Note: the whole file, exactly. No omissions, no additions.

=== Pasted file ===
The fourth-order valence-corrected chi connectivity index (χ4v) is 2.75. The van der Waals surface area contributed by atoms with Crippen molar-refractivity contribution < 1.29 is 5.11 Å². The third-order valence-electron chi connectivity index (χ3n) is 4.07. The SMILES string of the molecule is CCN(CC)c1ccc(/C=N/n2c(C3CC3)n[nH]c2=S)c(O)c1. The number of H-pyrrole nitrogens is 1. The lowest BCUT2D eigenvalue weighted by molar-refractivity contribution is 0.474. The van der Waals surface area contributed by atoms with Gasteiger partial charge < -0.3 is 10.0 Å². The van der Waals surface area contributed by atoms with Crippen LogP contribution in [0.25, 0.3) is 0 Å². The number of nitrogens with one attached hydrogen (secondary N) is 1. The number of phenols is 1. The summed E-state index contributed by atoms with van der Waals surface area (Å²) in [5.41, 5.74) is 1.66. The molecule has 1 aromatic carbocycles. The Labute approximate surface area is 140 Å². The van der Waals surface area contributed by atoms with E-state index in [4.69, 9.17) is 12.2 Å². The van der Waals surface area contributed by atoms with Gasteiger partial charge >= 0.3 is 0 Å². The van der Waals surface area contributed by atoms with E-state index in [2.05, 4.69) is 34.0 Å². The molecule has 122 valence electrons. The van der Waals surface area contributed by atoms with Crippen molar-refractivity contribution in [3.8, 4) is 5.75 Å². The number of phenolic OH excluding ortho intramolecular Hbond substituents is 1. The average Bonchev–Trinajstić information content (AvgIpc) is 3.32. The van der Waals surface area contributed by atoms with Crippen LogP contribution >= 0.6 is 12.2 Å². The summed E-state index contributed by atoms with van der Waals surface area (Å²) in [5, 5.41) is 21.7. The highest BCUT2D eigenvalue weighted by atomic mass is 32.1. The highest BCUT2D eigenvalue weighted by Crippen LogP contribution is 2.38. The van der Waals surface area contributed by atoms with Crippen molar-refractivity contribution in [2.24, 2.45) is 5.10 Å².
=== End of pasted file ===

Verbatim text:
The fourth-order valence-corrected chi connectivity index (χ4v) is 2.75. The van der Waals surface area contributed by atoms with Crippen molar-refractivity contribution < 1.29 is 5.11 Å². The third-order valence-electron chi connectivity index (χ3n) is 4.07. The SMILES string of the molecule is CCN(CC)c1ccc(/C=N/n2c(C3CC3)n[nH]c2=S)c(O)c1. The number of H-pyrrole nitrogens is 1. The lowest BCUT2D eigenvalue weighted by molar-refractivity contribution is 0.474. The van der Waals surface area contributed by atoms with Gasteiger partial charge < -0.3 is 10.0 Å². The van der Waals surface area contributed by atoms with Crippen LogP contribution in [0.25, 0.3) is 0 Å². The number of nitrogens with one attached hydrogen (secondary N) is 1. The number of phenols is 1. The summed E-state index contributed by atoms with van der Waals surface area (Å²) in [5.41, 5.74) is 1.66. The molecule has 1 aromatic carbocycles. The Labute approximate surface area is 140 Å². The van der Waals surface area contributed by atoms with E-state index in [4.69, 9.17) is 12.2 Å². The van der Waals surface area contributed by atoms with Gasteiger partial charge >= 0.3 is 0 Å². The van der Waals surface area contributed by atoms with E-state index in [2.05, 4.69) is 34.0 Å². The molecule has 122 valence electrons. The van der Waals surface area contributed by atoms with Crippen molar-refractivity contribution in [3.8, 4) is 5.75 Å². The number of phenolic OH excluding ortho intramolecular Hbond substituents is 1. The average Bonchev–Trinajstić information content (AvgIpc) is 3.32. The van der Waals surface area contributed by atoms with Crippen LogP contribution >= 0.6 is 12.2 Å². The summed E-state index contributed by atoms with van der Waals surface area (Å²) in [5, 5.41) is 21.7. The highest BCUT2D eigenvalue weighted by atomic mass is 32.1. The highest BCUT2D eigenvalue weighted by Crippen LogP contribution is 2.38. The van der Waals surface area contributed by atoms with Crippen molar-refractivity contribution in [2.24, 2.45) is 5.10 Å².